Johnson has made the trek to Austin on numerous occasions this spring, including a trip for Junior Day, another in early March, again in early April, and most recently, in early May for an official visit.
Even prior to his most recent visits, Texas was considered the favorite for his services — the ‘Horns held 100 percent of Johnson’s Crystal Ball projections throughout his entire recruitment. As the spring went on, the feeling that Hand the and the ‘Horns would land Johnson became more a question of when, not if.
Oklahoma did pose some semblance of a threat, as the Sooners hosted Johnson for a pair of visits for Junior Day, and then later for an official visit for OU’s spring game on April 14, but of course, that push wasn’t enough to keep Johnson away from the burnt orange nation.
He originally planned to prolong the recruiting process, but as evident by his commitment, Johnson elected to pull the trigger and pledge to Texas much earlier than initially expected.
Now committed to the Longhorns, Johnson becomes the seventh member of Herman’s 2019 class and significantly bolsters the bunch as the No. 2-ranked offensive tackle in Texas.
“Johnson is a prospect with a high ceiling. He is a prospect who has the size and frame to project out as a true offensive tackle, but with the size and natural strength to play anywhere on the line. Johnson is a block-finisher who will take his man to the ground if presented the opportunity. His size, physical nature, and run-blocking ability suggest that he could provide position versatility at the next level.”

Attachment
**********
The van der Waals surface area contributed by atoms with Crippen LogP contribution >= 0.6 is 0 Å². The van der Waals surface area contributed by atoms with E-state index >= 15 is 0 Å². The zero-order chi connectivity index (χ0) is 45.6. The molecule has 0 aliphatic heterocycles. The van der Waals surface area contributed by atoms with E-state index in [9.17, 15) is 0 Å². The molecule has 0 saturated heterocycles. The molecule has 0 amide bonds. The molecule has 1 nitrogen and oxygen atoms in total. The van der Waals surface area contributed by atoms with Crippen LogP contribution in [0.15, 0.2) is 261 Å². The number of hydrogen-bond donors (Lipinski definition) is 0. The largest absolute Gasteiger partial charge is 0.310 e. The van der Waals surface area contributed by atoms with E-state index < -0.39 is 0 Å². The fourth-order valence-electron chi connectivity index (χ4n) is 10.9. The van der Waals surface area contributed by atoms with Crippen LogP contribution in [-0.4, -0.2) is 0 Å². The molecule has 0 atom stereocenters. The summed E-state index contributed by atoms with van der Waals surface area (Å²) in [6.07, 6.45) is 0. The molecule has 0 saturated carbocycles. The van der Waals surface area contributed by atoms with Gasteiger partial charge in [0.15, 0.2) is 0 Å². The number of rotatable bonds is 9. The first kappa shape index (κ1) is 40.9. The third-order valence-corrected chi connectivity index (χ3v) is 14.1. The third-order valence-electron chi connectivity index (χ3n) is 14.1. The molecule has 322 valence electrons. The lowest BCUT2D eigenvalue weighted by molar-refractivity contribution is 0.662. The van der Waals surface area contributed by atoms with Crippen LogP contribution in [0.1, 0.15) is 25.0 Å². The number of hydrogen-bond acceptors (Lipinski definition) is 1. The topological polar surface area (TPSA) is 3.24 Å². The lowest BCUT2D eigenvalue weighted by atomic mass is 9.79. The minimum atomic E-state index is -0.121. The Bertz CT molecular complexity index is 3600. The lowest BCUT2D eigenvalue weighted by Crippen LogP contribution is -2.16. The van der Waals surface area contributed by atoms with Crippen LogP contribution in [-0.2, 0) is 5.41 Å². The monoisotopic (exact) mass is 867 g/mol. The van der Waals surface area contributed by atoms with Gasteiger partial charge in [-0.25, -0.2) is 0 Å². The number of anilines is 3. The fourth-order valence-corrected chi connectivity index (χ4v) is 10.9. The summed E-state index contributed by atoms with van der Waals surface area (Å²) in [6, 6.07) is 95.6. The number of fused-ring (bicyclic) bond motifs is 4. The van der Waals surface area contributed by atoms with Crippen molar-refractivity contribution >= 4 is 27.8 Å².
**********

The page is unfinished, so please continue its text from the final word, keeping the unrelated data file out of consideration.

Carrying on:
A 6’5, 308-pound talent, Johnson is ranked as the nation’s No. 33 player, No. 7 offensive tackle and the No. 5 player in Texas, per the 247Sports Composite. He’s now Texas’ first five-star offensive line commit since Darius James in 2013.
Card is a four-star prospect according to 247 Sports, and ranks as the No. 2 dual-threat QB, the No. 20 player in Texas, and the No. 170 overall player in the 2020 class. He held offers from 21 Division 1 programs, including Alabama, Ohio State, and Michigan.
Tom Herman offered Card at the Orange-White game on April 21, and Herman and QB coach Drew Mehringer visited the Lake Travis product three days later.
The 6’2, 167 pounder is a fantastic athlete, and originally played wide receiver before replacing Ohio State commit Matthew Baldwin in the Texas 6A State Championship Game last season after Baldwin went down with a knee injury on the first play of the game. Lake Travis lost 33-35 with Card as the signal-caller, as the then sophomore completed 21 of 32 passes for 224 yards and threw a touchdown and three picks.
Card’s athleticism was also on full display, as he ran for 73 yards and a TD in his 16 rushing attempts in the game.
On the season, Card notched 69 catches for 1,137 yards and 13 touchdowns as a receiver. At QB, he completed 57-of-82 passes and threw for 597 yards, six touchdowns, and three interceptions. He also had 491 yards on the ground and scored six rushing touchdowns.
Card is the first Texas commit for the class of 2020. His status as a local kid with elite athleticism and high upside makes him a perfect starting place for the class.
The illustrious recognition keeps coming for the star Longhorn golfer.